Owen is teething.
This is causing moderate discomfort to all concerned.
It also prompts me to vent about pain relief for kids, and babies in particular.
Your child is entitled to effective pain relief
The World Health Organisation (WHO) and the International Association for the Study of Pain are pushing for analgesia to be recognised as a fundamental human right. It isn’t (yet), but most people would hopefully agree that allowing someone you are responsible for to suffer pain when you have access to a simple remedy is a pretty grim thing to do.
As a parent or guardian in Scotland you are required to “safeguard and promote [your] child’s health, development and welfare” (from the Children (Scotland) Act 1995).
As a parent or guardian in Scotland you can get free medicine for your child from your local pharmacy (see the NHS minor ailment service if this is news to you.)
It would appear that some folk regard withholding basic medicines (paracetamol, ibruprofen, etc) from their child for months on end as some kind of achievement.
Before I join those last three statements with a straight line and a big question mark, let’s talk about:
What is pain relief?
Not just drugs.
Pain relief is distraction. Reassurance. Massage. Hot things. Cold things. Positioning. Compression. Pain relief can come from the belief that something will help—placebos can have measurable effects.
The first response to pain in any child should not be to reach for the Calpol. Cuddle them. Rub it better. Get the magic sponge. Sing (Owen is particularly fond of Flanders and Swann’s The Hippopotamus, and I can accidentally modulate through at least four different keys during the chorus).
You’ll be delighted to know that breast milk (or at least, the action of being breast fed) has mild painkilling properties (see WHO study here). Even sugar might have a very mild positive effect (although a Lancet study in 2010 suggested maybe not.)
If none of this works, though, up steps our modern world of safe and effective painkillers. You’ve got three classes of pain relievers (analgesics) to pick from:
- Paracetamol, or acetaminophen for any Americans wandering by. It’s in a class of its own, and no one is quite certain why it works (but work it does). Tackles mild to moderate pain, has some anti-swelling properties, and is reasonably good at knocking down a fever.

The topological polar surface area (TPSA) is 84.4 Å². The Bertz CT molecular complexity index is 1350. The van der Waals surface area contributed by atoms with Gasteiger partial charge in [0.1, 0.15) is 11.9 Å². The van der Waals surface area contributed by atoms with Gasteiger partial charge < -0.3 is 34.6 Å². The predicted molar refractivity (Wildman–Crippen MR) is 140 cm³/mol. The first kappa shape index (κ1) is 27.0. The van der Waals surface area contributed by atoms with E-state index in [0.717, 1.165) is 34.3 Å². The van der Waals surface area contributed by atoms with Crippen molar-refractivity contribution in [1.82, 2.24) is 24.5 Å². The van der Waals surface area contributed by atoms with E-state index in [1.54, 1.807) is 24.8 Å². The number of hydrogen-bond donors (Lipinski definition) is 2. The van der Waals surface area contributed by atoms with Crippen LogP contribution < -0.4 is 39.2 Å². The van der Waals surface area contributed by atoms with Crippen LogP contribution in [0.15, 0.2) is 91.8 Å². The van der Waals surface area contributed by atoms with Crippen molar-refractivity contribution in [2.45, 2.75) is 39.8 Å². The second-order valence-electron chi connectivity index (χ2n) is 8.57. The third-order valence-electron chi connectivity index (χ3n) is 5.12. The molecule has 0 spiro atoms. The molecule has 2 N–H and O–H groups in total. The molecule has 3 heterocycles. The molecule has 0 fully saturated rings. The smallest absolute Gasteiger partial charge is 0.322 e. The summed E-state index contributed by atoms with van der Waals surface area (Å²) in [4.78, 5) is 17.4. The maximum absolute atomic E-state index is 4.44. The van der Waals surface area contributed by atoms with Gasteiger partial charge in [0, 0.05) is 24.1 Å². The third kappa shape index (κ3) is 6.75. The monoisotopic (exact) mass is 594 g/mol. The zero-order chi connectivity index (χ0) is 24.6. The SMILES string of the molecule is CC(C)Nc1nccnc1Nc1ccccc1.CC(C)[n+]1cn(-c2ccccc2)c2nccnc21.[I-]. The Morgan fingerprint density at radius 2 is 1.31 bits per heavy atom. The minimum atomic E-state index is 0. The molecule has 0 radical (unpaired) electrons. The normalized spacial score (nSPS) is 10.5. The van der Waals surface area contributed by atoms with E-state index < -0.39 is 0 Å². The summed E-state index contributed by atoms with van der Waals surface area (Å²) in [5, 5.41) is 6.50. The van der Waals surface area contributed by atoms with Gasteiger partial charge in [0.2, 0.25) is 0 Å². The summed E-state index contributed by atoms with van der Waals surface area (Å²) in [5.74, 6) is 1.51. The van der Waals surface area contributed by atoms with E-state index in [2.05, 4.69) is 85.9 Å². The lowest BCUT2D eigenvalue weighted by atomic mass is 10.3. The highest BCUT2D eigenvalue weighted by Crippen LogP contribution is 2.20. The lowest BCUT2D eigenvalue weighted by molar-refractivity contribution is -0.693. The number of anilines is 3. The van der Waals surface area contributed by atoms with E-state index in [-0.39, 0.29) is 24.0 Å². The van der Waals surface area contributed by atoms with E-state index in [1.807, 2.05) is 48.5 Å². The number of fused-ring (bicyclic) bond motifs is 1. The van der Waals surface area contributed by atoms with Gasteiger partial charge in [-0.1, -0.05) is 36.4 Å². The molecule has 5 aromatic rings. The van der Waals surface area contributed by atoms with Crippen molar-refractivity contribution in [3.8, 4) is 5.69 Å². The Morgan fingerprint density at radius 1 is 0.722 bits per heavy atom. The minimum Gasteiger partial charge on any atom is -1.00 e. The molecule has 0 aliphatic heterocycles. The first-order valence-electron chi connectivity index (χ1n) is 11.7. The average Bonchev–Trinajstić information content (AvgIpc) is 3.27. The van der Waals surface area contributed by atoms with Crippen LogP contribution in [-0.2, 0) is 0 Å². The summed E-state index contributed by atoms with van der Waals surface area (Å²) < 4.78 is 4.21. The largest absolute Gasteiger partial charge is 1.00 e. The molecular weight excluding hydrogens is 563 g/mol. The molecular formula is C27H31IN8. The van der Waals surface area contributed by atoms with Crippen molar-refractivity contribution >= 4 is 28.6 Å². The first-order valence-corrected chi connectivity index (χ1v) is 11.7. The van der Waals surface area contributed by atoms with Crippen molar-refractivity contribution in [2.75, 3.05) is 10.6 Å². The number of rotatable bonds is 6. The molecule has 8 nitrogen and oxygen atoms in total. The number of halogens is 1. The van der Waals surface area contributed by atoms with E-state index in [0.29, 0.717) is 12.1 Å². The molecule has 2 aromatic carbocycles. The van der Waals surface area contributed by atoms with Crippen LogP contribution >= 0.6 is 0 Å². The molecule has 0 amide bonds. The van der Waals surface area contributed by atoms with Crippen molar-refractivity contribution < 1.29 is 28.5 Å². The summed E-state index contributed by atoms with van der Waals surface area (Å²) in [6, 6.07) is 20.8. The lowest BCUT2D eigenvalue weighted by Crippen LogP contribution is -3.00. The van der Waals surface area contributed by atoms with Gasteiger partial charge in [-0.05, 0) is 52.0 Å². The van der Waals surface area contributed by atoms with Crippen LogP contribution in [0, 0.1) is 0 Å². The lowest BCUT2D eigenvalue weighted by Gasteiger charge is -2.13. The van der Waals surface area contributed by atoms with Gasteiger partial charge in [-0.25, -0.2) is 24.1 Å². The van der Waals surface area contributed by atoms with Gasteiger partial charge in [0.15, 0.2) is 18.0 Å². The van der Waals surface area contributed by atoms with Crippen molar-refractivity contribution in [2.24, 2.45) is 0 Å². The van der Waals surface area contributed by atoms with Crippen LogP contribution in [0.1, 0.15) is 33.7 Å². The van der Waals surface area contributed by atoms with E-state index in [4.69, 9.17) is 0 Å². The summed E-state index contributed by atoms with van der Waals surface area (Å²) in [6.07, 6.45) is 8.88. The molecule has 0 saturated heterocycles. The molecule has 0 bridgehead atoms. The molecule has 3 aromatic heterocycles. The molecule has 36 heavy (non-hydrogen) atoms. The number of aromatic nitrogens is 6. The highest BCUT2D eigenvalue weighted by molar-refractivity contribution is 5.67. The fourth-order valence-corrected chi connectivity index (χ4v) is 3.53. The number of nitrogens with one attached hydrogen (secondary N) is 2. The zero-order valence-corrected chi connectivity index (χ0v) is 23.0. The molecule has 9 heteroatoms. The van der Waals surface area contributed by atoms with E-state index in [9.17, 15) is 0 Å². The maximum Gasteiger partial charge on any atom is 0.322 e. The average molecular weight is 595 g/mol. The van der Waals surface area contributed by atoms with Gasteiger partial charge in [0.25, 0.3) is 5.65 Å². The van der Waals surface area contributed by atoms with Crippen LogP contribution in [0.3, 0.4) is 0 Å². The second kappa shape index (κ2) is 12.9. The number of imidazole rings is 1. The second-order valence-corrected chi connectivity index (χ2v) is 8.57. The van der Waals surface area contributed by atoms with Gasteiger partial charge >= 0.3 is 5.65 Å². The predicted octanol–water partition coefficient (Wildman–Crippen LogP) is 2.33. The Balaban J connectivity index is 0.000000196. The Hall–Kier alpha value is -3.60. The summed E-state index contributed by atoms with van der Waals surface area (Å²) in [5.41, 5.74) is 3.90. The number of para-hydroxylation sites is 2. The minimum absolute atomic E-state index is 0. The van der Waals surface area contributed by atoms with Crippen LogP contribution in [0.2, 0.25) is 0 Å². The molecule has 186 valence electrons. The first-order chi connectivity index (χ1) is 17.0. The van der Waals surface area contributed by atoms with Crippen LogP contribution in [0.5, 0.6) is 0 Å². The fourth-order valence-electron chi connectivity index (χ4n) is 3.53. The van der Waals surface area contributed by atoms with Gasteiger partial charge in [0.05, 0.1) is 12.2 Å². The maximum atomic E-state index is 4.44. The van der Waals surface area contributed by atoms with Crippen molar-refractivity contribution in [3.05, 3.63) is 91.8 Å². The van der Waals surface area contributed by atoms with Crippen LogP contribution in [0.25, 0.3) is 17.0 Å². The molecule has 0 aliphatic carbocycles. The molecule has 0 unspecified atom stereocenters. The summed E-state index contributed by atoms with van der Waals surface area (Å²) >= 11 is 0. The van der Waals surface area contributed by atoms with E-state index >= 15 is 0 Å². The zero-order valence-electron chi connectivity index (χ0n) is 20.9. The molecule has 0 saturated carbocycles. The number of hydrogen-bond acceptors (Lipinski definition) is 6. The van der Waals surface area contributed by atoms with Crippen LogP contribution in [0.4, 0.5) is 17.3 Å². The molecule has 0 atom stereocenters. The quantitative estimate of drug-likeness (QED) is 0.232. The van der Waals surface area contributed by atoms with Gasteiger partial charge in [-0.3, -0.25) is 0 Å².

- Non-steroidal anti-inflammatory drugs (NSAIDs) like ibruprofen. Similar effects to paracetamol, but better at taking down swelling (so your go-to drug for soft tissue injuries like twisted ankles). More side-effects than paracetamol. Aspirin is an NSAID, and should never be given to under 16s unless under doctor’s orders (see the next section on analgesic options for why).
- Chunkier painkillers called opiates based around the chemistry of the opium poppy, like codeine and morphine. Hit pain hard, but bring with them a bunch of side effects (including addiction). There’s nothing over-the-counter for children here.
Brief diversion: if you haven’t completely blocked out childbirth, mums will hopefully remember being offered gas and air (properly known as Entonox, Nitronox, or nitrous oxide). Whilst cracking for dealing with pain, this is actually an anaesthesia thing (removing sensation) and not an analgesic (which leave sensation, but kill the feeling of pain itself). Sticking temporarily with childbirth; diamorphine is an opioid analgesic, and epidurals are anaesthetics applied to the spinal nerves.
If any of that comes up in a pub quiz, let me know. So I can avoid the pub.
Before we go any further, don’t rely on a blog for information on administering drugs to your child! Read the packet, or ask a pharmacist or other healthcare professional.
What analgesic options do I have?
For babies over two months’ old, paracetamol. Over three months and 5 kilograms; paracetamol or ibruprofen. Unlike adults, the NHS currently advises that children (and babies) don’t take both paracetamol and ibruprofen together.
Some handy links from the NHS:
- Can I give my child painkillers?
- Can I give my child paracetamol and ibuprofen at the same time?
- Can I take paracetamol and ibuprofen together?
Never give anyone under 16 years’ old aspirin. It has been proven that young people who take aspirin have a markedly higher chance of developing Reye’s Syndrome, which causes a variety of unpleasant symptoms including blindness and death. (The difference between Bonjela and Bonjela Teething is that the latter doesn’t have any of the aspirin content of the former.)
Aren’t there side effects? I read paracetamol causes asthma?
Yup, and you’ll have read it in the Daily Mail, which is a good indication of the current scientific opinion of the study responsible.
The chief criticism everyone else made is that the researchers failed to separate cause from effect. Kids with asthma are more likely to catch colds, coughs and flu than those without asthma. So they’re also more likely to take paracetamol to help (chiefly to lower a raised temperature). The study didn’t check whether those who reported wheezing many years after taking paracetamol also had wheezing before taking paracetamol for the first time. The NHS comment on this is here and the European Medicines Agency’s is here. Conclusion: paracetamol does not cause asthma.